The Tragedy of Immoral Law

This is a lifestyle blog. When I started it, I told myself that I would leave my wider opinions on law, justice, politics and morality at the door, and instead focus on my other interests that fit neatly within the “women’s lifestyle” industry. I should have known then that I wouldn’t be able to keep that promise.

I discovered social justice, or rather social injustice, at a young age, long before I ever developed an interest in beauty and fashion and “nice” things. I knew who all the local MP’s were when my friends were still playing with dress-up dolls and started keeping track of who the Prime Minister was, and the main political parties in the UK, when I was around 7. That’s not to say that I didn’t do other things; I loved doing “kid stuff,” but a part of me was always somewhat aware of the wider world around me to the point that I remember asking my mother at the age of 9 whether she was planning to vote Labour in the general election in 2001. (I tried to get her to vote Liberal Democrat just because I liked saying “Liberal Democrat” so much. Didn’t work.)

I think it’s fair to say that my interest in all of these areas has always been motivated by fairness or lack of fairness. I’m not sure where it came from because I don’t remember my parents ever discussing politics or the law, certainly not with me, although they always voted in every election and were very much aware of current affairs. Somewhere in the midst of all this, I developed my own code of morality, justice, fairness and crucially to my mind, the idea that the law should always be working to achieve these three things in order that citizens are able to live their lives relatively free from state interference but with the backup of help as and when they needed it, and the ability to access recompense or restitution when the system failed them.

Years later, this led me to study Law formally at university which I absolutely loved. I think it’s unlikely that I will ever practice Law but for me, the academic debates around Law and how it affects our lives was enough. Tied into the Law, not only in the UK but also abroad, was politics, and the understanding that all Law is created, amended or repealed as a result of political influence. What I understood as a result is that not all Laws are created equal and most importantly, not all Law sets out to achieve the aims that I had thought were the purpose of having Laws in the first place i.e. to achieve morality, justice and fairness for citizens. The uncomfortable conclusion I reached as a young teen was that in many cases, Law can be created to directly oppose these objectives and therefore “just because it’s legal, doesn’t mean it’s right.”

More recently, I’ve been thinking about this again but this time in the context of US politics. Who could miss the debacle that the Trump presidency has created? Trump’s vision of the office of President as a “strongman” for his friends has caused uproar and misery to millions and the latest in a long line of actions has been to separate parents from their children at the US border. The policy of “zero tolerance” that has been touted to stamp down on immigration and those crossing the border has led to the detainment and imprisonment of parents with their children being taken away by the federal government through ICE, which has subsequently either posted these children thousands of miles away to end up goodness only knows where, or held at “tender shelters,” a euphemism for prison camps for babies, toddlers, children and young people.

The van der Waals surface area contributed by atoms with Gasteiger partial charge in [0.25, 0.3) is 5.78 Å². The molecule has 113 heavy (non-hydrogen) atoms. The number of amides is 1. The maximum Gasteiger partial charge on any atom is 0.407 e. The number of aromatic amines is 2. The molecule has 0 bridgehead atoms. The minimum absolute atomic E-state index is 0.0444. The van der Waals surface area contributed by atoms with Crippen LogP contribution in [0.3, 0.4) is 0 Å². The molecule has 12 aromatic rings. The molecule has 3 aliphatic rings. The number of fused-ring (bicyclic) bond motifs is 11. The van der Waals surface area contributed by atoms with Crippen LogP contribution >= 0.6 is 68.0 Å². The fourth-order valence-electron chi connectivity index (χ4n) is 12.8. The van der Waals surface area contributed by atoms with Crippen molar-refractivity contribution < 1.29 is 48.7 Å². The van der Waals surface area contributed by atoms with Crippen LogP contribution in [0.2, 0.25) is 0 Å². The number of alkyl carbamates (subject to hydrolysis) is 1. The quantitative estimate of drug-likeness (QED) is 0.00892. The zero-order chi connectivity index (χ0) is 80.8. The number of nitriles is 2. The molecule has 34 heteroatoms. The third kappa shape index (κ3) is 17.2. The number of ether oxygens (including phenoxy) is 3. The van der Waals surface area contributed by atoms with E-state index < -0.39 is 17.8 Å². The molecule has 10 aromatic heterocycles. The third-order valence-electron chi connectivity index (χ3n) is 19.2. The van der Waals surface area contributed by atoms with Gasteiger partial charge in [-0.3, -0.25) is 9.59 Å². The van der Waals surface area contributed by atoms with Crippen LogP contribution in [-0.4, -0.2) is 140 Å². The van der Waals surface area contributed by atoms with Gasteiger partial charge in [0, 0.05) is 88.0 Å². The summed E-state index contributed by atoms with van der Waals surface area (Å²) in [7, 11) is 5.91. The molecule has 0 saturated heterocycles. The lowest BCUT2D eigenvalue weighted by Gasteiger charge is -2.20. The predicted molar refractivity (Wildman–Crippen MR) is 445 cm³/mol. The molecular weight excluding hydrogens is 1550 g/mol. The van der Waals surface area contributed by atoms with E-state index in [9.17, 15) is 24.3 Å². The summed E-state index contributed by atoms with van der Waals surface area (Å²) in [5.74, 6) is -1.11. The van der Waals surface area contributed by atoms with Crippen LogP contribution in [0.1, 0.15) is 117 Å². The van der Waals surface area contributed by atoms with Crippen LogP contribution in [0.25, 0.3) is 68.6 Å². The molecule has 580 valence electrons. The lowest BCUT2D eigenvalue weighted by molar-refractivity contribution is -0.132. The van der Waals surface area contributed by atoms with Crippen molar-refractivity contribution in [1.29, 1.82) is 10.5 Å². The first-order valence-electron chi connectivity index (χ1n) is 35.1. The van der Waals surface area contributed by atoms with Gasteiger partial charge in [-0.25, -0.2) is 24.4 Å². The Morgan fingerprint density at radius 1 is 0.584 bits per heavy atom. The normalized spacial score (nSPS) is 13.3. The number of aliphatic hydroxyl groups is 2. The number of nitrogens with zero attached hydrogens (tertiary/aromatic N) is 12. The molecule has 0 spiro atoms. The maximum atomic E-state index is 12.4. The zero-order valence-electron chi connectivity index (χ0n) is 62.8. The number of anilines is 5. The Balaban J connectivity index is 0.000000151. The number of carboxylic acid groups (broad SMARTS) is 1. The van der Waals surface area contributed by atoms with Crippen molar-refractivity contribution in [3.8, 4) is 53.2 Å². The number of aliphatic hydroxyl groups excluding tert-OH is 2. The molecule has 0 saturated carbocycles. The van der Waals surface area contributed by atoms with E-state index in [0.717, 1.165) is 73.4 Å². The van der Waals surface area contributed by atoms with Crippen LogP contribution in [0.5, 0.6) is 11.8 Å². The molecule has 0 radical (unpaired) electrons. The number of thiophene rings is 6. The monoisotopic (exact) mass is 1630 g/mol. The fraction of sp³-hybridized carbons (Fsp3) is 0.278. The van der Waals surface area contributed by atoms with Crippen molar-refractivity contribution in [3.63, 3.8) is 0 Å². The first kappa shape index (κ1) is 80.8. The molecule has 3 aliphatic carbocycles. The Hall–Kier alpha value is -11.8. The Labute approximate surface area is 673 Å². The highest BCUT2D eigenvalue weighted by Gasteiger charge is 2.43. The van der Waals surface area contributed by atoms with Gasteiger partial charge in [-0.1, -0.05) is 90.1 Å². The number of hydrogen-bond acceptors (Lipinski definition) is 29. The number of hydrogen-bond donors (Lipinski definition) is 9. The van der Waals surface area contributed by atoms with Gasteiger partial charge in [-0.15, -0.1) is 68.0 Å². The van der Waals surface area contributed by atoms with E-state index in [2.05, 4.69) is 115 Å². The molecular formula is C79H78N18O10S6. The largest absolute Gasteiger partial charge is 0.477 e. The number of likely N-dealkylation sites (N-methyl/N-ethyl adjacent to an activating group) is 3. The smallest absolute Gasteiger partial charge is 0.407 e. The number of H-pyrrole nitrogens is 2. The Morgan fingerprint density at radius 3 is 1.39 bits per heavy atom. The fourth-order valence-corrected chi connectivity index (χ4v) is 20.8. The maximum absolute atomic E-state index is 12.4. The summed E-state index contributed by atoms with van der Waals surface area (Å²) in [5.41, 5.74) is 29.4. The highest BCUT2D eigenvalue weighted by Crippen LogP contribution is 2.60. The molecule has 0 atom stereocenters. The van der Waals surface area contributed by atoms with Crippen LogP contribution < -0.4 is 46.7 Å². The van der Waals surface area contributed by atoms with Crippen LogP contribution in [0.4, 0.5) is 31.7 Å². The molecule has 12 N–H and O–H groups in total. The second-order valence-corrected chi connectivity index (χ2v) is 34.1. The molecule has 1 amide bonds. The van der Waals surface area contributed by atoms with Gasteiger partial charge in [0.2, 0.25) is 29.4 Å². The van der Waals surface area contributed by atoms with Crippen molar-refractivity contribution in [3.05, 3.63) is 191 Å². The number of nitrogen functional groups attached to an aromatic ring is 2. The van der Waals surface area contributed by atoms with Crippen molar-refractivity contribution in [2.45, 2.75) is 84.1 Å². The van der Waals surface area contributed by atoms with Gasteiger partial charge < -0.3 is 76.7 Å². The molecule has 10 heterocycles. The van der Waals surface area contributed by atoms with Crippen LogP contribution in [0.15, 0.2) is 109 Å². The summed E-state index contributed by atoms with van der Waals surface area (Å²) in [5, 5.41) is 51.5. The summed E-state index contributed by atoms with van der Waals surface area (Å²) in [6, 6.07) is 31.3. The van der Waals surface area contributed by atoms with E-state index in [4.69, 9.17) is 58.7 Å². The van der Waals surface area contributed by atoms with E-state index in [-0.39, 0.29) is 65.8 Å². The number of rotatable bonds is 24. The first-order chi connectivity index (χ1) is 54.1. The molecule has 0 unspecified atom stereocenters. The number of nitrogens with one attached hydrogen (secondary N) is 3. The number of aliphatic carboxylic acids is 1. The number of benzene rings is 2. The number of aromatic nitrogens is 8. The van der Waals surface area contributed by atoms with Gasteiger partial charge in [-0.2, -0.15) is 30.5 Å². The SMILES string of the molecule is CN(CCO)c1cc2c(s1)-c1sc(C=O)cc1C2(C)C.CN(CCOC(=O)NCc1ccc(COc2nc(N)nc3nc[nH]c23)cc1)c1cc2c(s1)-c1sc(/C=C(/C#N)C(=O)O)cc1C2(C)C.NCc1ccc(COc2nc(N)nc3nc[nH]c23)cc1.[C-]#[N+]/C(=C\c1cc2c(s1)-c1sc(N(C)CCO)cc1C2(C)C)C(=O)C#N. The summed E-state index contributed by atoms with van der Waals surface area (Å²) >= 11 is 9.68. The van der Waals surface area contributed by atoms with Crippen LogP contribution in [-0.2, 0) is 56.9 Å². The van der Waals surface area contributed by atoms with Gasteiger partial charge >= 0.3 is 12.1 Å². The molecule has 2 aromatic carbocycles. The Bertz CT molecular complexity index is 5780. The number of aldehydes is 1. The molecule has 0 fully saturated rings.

In classic Trump style, he has insisted that this separation of children from their parents was as result of the Law being enforced as it should, whereas in truth, it came about as a result of an Executive Order he signed. Following the outcry in the US and abroad Trump backtracked and signed another Executive Order ending this policy of family separation but the problem is, it’s too little, too late. I understand why ICE and others acted the way they did – the issue I have is that it follows on from the principle that “just because it’s Law, doesn’t mean it’s right.” Admittedly, in this case, family separation wasn’t technically the Law, it was still an order by the leader of the nation to carry out something extremely morally reprehensible. And it was done.

Some have said, “if you ever wondered what you would have done during the Nazi regime, this is your chance,” and I have to say, so many people have failed the test. The attempted justification of “we were carrying out our orders” is literally the same justification that Nazi officers used to explain the Holocaust. It’s not good enough. There has never been a more crucial time in recent history than right now, for those on the right side of morality and justice to stand up. After all, there was a time when slavery was legal, as was human sacrifice. That didn’t make it right.

If you or someone you know is in a position to effect change, do it. Do it because it’s the right thing to do. Refuse to carry out orders, be subversive. There are times in human consciousness when simply disagreeing with the way things are is no longer enough. Get involved in your society and make a difference whether it’s immediate or long term. Stand for elections, galvanise the people around you. Hammer the point home that this is not normal, it is not okay, and you will not stand for it. If those who hold positions of power over in our societal structures are wrong, it is our job as citizens of our countries to make changes.